From what point is the nature, "subjective" or "objective", of the timing of the landing to be considered?
  13. Write4U Valued Senior Member

    The concept of God is always subjective. You cannot assign objective truth to an unknown quantity.
    And how does the Universe acquire a sense of morality. After all, the universe is absolutely neutral about "concepts" of "good or bad". The inherent morality lies in "conservation of energy" and that means there can only be change and when there is change something dies for something else to live. So where is the morality in that?
    Who is the judge? All human considerations are subjective. We can identify and codify objective truths, but by the famous expression, "human science is only a subjective symbolically codified approximation"
    True , but that does not depend on human observation or symbolism.
    In human time it is subjective, in universal time it is an objective product of duration and depends on several variables. For one, when there is "ground", we are no longer talking about a "vacuum", no?
    Subjective from the "POV of the Observer", objective from the deterministic Universal Laws of Gravity?

    A better example may be Einstein's example of the Doppler effect on the travelling train whistle, where both observers subjectively hear a different pitch from their POV, but neither hears the objective true pitch of whistle located on the travelling train.
    ===> A <===lower pitch====<-train whistle, true pitch->====higher pitch===> B ===>
    Last edited: Jun 25, 2022
  14. Baldeee Valued Senior Member

    Our concept, yes.
    Our belief, yes.
    The reality of God (i.e. whether God actually exists or not), however, is objective.
    I.e. irrespective of anything we may think, do, say, etc, either the proposition "there is a God" or "there is not a God" is true.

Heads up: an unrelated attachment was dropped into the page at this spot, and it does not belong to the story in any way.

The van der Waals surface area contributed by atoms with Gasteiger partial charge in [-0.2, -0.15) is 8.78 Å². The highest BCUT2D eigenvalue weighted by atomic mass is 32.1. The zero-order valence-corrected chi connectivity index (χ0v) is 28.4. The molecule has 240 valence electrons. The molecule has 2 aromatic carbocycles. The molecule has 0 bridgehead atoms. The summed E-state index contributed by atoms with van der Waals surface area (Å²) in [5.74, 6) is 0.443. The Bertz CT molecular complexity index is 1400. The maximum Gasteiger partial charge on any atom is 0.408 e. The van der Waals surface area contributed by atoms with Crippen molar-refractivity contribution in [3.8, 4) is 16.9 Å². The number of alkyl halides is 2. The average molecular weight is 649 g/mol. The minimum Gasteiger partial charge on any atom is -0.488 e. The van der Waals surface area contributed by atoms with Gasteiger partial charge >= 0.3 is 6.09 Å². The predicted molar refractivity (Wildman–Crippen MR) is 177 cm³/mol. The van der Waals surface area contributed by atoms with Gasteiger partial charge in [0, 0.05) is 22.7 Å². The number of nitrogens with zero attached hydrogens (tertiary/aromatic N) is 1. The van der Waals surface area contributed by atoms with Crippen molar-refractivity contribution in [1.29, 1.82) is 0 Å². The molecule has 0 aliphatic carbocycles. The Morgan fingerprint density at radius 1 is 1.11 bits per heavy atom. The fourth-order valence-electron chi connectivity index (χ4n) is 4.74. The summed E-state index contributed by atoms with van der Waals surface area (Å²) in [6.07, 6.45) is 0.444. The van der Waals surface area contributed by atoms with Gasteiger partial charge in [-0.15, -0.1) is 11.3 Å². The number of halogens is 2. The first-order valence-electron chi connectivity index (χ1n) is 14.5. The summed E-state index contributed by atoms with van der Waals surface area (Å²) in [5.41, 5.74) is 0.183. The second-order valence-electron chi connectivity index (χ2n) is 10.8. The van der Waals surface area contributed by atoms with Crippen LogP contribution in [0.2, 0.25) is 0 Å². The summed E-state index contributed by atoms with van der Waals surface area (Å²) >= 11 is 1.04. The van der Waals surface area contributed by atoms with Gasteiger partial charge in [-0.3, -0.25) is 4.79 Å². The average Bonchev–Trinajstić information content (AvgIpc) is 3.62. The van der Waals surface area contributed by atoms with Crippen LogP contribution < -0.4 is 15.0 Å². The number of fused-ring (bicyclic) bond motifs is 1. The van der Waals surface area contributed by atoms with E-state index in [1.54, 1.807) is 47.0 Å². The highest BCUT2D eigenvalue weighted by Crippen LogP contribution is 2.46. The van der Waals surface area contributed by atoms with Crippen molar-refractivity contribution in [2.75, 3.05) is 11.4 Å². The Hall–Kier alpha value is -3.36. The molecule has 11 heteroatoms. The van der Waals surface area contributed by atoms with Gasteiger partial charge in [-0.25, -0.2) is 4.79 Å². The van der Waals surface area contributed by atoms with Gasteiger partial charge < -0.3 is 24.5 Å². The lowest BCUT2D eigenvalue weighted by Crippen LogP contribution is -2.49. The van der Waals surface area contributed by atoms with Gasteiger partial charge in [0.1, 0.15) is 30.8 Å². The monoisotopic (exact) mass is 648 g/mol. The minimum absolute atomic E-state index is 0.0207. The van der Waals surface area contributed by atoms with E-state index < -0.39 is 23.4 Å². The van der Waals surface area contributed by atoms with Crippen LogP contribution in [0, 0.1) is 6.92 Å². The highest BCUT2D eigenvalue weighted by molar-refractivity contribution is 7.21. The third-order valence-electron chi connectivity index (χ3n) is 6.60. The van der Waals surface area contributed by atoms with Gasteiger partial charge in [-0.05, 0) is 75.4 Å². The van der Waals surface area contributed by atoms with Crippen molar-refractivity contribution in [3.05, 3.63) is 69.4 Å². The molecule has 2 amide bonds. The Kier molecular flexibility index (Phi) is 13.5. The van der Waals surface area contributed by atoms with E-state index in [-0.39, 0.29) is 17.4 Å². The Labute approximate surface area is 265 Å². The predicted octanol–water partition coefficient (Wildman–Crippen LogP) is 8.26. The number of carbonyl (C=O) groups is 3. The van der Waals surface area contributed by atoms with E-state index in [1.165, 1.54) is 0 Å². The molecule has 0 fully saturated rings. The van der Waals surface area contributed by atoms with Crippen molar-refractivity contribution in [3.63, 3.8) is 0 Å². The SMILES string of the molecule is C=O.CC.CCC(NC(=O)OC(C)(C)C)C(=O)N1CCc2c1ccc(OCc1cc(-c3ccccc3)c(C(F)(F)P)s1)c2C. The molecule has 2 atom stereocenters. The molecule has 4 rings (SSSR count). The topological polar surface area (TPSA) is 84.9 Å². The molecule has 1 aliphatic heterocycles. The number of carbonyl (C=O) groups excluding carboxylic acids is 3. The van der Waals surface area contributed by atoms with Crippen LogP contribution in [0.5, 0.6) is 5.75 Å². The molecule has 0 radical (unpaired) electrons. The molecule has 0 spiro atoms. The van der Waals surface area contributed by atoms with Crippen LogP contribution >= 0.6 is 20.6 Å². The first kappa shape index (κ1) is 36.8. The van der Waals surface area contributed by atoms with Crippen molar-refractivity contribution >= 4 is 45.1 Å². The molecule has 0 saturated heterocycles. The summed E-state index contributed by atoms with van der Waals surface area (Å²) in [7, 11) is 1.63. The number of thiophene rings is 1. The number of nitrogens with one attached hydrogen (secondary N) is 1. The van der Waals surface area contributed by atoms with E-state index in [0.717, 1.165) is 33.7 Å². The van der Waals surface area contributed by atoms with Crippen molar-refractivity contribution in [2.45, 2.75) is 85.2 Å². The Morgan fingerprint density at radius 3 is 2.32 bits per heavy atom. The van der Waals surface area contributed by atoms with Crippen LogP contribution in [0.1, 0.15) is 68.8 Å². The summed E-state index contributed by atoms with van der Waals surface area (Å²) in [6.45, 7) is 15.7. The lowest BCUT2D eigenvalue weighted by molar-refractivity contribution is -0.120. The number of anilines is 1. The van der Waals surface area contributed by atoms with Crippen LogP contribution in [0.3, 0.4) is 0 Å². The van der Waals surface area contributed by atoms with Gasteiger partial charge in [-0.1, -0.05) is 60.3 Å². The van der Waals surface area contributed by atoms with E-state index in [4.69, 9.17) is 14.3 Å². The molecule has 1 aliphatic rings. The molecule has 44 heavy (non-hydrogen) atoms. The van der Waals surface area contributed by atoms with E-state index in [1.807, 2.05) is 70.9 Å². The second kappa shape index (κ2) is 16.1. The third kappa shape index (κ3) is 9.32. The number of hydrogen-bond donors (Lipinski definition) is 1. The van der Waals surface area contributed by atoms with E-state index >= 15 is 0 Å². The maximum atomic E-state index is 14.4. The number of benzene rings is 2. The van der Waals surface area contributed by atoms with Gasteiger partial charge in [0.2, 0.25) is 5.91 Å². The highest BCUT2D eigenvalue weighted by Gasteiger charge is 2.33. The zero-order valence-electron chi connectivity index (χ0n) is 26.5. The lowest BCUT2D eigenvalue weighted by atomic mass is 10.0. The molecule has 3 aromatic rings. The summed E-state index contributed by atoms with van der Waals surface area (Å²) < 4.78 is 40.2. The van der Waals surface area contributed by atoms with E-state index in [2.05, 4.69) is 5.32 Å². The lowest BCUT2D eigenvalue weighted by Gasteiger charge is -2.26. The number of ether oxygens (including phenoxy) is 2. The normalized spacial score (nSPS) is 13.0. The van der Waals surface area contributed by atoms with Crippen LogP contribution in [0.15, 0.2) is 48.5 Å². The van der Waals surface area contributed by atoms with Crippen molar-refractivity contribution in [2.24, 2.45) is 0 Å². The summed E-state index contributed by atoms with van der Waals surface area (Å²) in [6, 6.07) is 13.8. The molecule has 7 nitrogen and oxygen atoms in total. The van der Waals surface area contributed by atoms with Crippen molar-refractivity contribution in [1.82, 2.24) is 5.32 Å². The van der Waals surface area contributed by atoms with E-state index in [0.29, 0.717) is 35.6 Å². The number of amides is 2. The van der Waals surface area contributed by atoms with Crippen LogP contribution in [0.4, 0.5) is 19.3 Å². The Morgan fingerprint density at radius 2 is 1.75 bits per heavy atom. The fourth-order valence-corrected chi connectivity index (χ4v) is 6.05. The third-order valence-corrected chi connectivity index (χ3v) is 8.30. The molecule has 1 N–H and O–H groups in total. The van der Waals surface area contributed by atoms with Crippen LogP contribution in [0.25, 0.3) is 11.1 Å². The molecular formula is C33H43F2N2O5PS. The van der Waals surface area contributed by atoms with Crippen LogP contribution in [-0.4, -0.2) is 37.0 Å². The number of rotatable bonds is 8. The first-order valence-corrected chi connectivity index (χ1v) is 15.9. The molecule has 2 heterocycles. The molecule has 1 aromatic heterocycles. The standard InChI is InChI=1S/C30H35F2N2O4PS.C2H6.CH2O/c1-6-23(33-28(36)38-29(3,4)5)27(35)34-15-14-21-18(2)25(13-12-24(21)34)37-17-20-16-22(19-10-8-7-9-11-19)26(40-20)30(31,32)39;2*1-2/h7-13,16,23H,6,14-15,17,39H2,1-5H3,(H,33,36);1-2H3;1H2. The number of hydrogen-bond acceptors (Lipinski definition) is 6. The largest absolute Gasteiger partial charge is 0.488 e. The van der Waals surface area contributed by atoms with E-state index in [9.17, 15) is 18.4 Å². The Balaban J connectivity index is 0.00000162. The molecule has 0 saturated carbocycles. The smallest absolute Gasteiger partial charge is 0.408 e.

We just don't happen to know which it is.

    Yes you can.
    An objective truth is simply one that is irrespective of personal viewpoint, opinion, belief, etc.
    Either I am left-handed, or I am right-handed.
    It is unknown, but whichever it is is an objective truth - i.e. it is independent of anyone's belief, opinion, viewpoint.
    It is just a truth you haven't yet established for yourself.
    It doesn't.
    Morality, as explained previously, is only meaningful to those that know of the concepts of "right" and "wrong".
    The universe also isn't left- or right-handed.
    But it is an objective truth that I am one of those.
    So what?
    There is no morality in CoE; it is a meaningless concept applied to CoE.
    Morality is a human construct, but so is left- and right-handedness.
    No, they're not.
    As said, I am either left- or right-handed.
    Your belief as to which I am is certainly subjective.
    But the reality is that I am only one of those.
    It is an objective truth that I am right-handed.
    No bias in an individual could make "Sarkus is left-handed" be true.
    So what.
    This isn't a matter of science, trying to model reality and only approximating.
    This is about what is objective and subjective.
    Neither, some might suggest, does morality.
    Stop being ridiculous.
    One can have a vacuum inside a container.
    No, from the POV of the either it can still be either, depending on what they are considering as the "act".
    If the "act" commences at the start of the choosing process, this is subjective: it is up to the person to decide when, and thus the timing of when the ball hits the floor is up to the individual.